Protestors Rail Against California’s New Restrictions on Freelancers and the Gig Economy
On January 28, hundreds of freelance writers and other independent contractors gathered at California’s state capitol to protest Assembly Bill 5, authored by San Diego Democrat Lorena Gonzalez. Her bill targeted the so-called “gig economy,” specifically the independent drivers for Uber and Lyft, but it also attacked freelance writers, who could have been the primary target.
AB 5 limits freelance writers, photojournalists, videographers and such to 35 submissions per publication per year, fewer than one per week. Anything beyond that and Gonzalez, a lawyer and former AFL-CIO union organizer, demands that the publications employ the writers as permanent employees. This is a bid to boost membership in unions, to which, according to the federal Bureau of Labor Statistics, a full 85.3 percent of California’s wage and salaried workers, the vast majority, do not belong.
Unions proved useful in the representation of industrial workers who performed essentially the same task. By contrast, writers, photographers, and videographers deploy a variety of marketable skills. Many prefer to be their own boss and work from home, which provides flexibility. The same is true of software programmers and other independent contractors. Like the writers, they represent themselves and negotiate deals for their products and services with various companies.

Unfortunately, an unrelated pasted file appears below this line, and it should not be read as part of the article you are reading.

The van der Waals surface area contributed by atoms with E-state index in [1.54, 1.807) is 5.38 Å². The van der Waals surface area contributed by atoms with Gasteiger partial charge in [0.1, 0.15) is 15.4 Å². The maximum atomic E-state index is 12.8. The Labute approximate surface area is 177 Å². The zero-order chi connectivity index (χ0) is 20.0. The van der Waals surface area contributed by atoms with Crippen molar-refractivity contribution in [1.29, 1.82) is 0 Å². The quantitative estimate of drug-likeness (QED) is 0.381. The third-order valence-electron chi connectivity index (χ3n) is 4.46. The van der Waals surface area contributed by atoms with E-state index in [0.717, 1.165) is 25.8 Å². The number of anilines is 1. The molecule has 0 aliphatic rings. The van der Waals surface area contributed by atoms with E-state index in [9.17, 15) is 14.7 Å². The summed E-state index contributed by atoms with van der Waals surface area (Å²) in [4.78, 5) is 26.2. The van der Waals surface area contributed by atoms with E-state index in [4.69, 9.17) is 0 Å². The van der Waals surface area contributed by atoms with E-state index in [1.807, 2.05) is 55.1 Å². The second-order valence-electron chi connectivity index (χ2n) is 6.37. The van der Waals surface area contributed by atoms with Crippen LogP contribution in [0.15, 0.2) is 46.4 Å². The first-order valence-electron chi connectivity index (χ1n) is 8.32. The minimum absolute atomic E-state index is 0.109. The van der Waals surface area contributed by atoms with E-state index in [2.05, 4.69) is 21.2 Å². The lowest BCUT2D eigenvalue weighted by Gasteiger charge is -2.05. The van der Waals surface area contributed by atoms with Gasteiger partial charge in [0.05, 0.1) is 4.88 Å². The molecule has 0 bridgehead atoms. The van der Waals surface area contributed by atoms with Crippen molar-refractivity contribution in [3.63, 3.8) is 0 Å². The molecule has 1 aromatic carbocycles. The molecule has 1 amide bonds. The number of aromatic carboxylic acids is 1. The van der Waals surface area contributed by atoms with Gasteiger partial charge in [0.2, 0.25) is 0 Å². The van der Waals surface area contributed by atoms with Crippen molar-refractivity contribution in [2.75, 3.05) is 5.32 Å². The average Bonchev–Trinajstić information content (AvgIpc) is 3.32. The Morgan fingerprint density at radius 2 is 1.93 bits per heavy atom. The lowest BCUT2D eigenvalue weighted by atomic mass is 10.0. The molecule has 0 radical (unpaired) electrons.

As it turns out, the “gig economy” is simply another name for the free market in labor and services. AB 5 is a frontal assault on free and voluntary exchange, but as Marlon Brando said in On The Waterfront, there’s a lot more to it. The 35-submission limit on freelance writers is an assault on their livelihood and a threat to their First Amendment rights under the U.S. Constitution.
AB 5 faces legal action from the American Society of Journalists and Authors and the National Press Photographers Association. So far, the effort to overturn the repressive measure has not fared well under federal judge Philip Gutierrez, an appointee of George W. Bush.